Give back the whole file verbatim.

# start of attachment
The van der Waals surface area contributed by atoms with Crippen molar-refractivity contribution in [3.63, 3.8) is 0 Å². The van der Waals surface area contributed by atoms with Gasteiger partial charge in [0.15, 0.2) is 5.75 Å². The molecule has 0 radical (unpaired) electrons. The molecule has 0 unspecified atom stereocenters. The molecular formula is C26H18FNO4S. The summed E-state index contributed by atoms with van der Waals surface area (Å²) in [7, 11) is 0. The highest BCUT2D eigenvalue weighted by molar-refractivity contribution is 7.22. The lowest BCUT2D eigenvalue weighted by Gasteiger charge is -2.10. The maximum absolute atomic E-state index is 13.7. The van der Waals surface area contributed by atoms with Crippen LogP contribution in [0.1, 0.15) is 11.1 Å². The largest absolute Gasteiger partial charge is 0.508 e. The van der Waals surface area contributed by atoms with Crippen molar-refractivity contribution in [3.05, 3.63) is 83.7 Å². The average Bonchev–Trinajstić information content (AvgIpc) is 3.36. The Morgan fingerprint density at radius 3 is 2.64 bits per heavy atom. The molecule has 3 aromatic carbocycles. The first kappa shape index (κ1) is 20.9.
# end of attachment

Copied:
The van der Waals surface area contributed by atoms with Crippen molar-refractivity contribution in [3.63, 3.8) is 0 Å². The van der Waals surface area contributed by atoms with Gasteiger partial charge in [0.15, 0.2) is 5.75 Å². The molecule has 0 radical (unpaired) electrons. The molecule has 0 unspecified atom stereocenters. The molecular formula is C26H18FNO4S. The summed E-state index contributed by atoms with van der Waals surface area (Å²) in [7, 11) is 0. The highest BCUT2D eigenvalue weighted by molar-refractivity contribution is 7.22. The lowest BCUT2D eigenvalue weighted by Gasteiger charge is -2.10. The maximum absolute atomic E-state index is 13.7. The van der Waals surface area contributed by atoms with Crippen LogP contribution in [0.1, 0.15) is 11.1 Å². The largest absolute Gasteiger partial charge is 0.508 e. The van der Waals surface area contributed by atoms with Crippen molar-refractivity contribution in [3.05, 3.63) is 83.7 Å². The average Bonchev–Trinajstić information content (AvgIpc) is 3.36. The Morgan fingerprint density at radius 3 is 2.64 bits per heavy atom. The molecule has 3 aromatic carbocycles. The first kappa shape index (κ1) is 20.9.